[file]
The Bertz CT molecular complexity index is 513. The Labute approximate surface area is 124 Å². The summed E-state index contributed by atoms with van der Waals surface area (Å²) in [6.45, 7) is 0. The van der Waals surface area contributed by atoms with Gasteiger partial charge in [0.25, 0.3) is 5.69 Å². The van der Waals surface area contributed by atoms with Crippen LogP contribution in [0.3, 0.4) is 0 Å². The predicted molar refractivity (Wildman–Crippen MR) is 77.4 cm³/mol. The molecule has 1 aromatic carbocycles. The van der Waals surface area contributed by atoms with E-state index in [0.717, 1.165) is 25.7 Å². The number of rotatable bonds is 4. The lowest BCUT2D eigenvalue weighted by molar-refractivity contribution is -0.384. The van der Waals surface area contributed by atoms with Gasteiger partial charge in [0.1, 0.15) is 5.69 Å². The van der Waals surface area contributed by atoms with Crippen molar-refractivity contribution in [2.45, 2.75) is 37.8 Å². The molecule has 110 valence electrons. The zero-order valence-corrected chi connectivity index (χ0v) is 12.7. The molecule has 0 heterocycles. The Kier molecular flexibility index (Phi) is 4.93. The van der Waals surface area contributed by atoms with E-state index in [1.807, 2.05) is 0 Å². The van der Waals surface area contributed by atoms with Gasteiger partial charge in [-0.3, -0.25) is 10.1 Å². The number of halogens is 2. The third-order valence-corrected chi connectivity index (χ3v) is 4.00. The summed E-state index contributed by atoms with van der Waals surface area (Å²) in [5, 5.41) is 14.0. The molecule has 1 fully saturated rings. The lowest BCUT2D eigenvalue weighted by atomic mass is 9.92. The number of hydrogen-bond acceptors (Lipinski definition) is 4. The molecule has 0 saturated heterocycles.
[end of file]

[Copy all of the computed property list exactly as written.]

The Bertz CT molecular complexity index is 513. The Labute approximate surface area is 124 Å². The summed E-state index contributed by atoms with van der Waals surface area (Å²) in [6.45, 7) is 0. The van der Waals surface area contributed by atoms with Gasteiger partial charge in [0.25, 0.3) is 5.69 Å². The van der Waals surface area contributed by atoms with Crippen LogP contribution in [0.3, 0.4) is 0 Å². The predicted molar refractivity (Wildman–Crippen MR) is 77.4 cm³/mol. The molecule has 1 aromatic carbocycles. The van der Waals surface area contributed by atoms with E-state index in [0.717, 1.165) is 25.7 Å². The number of rotatable bonds is 4. The lowest BCUT2D eigenvalue weighted by molar-refractivity contribution is -0.384. The van der Waals surface area contributed by atoms with Gasteiger partial charge in [0.1, 0.15) is 5.69 Å². The van der Waals surface area contributed by atoms with Crippen molar-refractivity contribution in [2.45, 2.75) is 37.8 Å². The molecule has 110 valence electrons. The zero-order valence-corrected chi connectivity index (χ0v) is 12.7. The molecule has 0 heterocycles. The Kier molecular flexibility index (Phi) is 4.93. The van der Waals surface area contributed by atoms with E-state index in [1.807, 2.05) is 0 Å². The van der Waals surface area contributed by atoms with Gasteiger partial charge in [-0.3, -0.25) is 10.1 Å². The number of halogens is 2. The third-order valence-corrected chi connectivity index (χ3v) is 4.00. The summed E-state index contributed by atoms with van der Waals surface area (Å²) in [5, 5.41) is 14.0. The molecule has 1 fully saturated rings. The lowest BCUT2D eigenvalue weighted by atomic mass is 9.92. The number of hydrogen-bond acceptors (Lipinski definition) is 4. The molecule has 0 saturated heterocycles.